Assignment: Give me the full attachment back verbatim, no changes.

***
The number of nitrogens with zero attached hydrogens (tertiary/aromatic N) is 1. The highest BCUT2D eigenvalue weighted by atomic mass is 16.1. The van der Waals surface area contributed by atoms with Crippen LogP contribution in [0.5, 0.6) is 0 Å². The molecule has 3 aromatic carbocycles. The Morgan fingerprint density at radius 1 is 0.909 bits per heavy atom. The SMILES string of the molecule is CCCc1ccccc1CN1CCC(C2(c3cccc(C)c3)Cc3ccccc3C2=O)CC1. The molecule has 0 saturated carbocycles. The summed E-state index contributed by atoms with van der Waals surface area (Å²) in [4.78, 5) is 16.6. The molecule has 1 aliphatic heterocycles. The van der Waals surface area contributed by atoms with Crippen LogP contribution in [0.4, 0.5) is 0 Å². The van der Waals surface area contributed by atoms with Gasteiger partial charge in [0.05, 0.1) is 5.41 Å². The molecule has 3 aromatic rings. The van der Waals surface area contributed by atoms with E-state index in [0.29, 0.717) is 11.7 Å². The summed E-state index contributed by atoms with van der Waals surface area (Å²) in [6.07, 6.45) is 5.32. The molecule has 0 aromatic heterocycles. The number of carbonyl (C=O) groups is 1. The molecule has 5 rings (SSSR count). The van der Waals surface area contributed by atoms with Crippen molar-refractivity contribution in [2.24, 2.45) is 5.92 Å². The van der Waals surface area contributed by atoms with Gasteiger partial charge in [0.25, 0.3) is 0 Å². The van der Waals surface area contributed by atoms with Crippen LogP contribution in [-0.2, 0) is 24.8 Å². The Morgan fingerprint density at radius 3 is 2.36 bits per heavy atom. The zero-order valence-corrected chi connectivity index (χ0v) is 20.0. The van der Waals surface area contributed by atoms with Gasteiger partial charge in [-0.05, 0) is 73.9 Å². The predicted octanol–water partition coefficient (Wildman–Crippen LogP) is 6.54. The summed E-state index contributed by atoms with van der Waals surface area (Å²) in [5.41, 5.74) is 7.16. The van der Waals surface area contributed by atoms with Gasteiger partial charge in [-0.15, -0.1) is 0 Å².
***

The number of nitrogens with zero attached hydrogens (tertiary/aromatic N) is 1. The highest BCUT2D eigenvalue weighted by atomic mass is 16.1. The van der Waals surface area contributed by atoms with Crippen LogP contribution in [0.5, 0.6) is 0 Å². The molecule has 3 aromatic carbocycles. The Morgan fingerprint density at radius 1 is 0.909 bits per heavy atom. The SMILES string of the molecule is CCCc1ccccc1CN1CCC(C2(c3cccc(C)c3)Cc3ccccc3C2=O)CC1. The molecule has 0 saturated carbocycles. The summed E-state index contributed by atoms with van der Waals surface area (Å²) in [4.78, 5) is 16.6. The molecule has 1 aliphatic heterocycles. The van der Waals surface area contributed by atoms with Crippen LogP contribution in [0.4, 0.5) is 0 Å². The van der Waals surface area contributed by atoms with Gasteiger partial charge in [0.05, 0.1) is 5.41 Å². The molecule has 3 aromatic rings. The van der Waals surface area contributed by atoms with E-state index in [0.29, 0.717) is 11.7 Å². The summed E-state index contributed by atoms with van der Waals surface area (Å²) in [6.07, 6.45) is 5.32. The molecule has 0 aromatic heterocycles. The number of carbonyl (C=O) groups is 1. The molecule has 5 rings (SSSR count). The van der Waals surface area contributed by atoms with Crippen molar-refractivity contribution in [2.24, 2.45) is 5.92 Å². The van der Waals surface area contributed by atoms with Gasteiger partial charge in [0.25, 0.3) is 0 Å². The van der Waals surface area contributed by atoms with Crippen LogP contribution in [-0.2, 0) is 24.8 Å². The Morgan fingerprint density at radius 3 is 2.36 bits per heavy atom. The zero-order valence-corrected chi connectivity index (χ0v) is 20.0. The van der Waals surface area contributed by atoms with Gasteiger partial charge in [-0.05, 0) is 73.9 Å². The predicted octanol–water partition coefficient (Wildman–Crippen LogP) is 6.54. The summed E-state index contributed by atoms with van der Waals surface area (Å²) in [5.41, 5.74) is 7.16. The van der Waals surface area contributed by atoms with Gasteiger partial charge in [-0.15, -0.1) is 0 Å².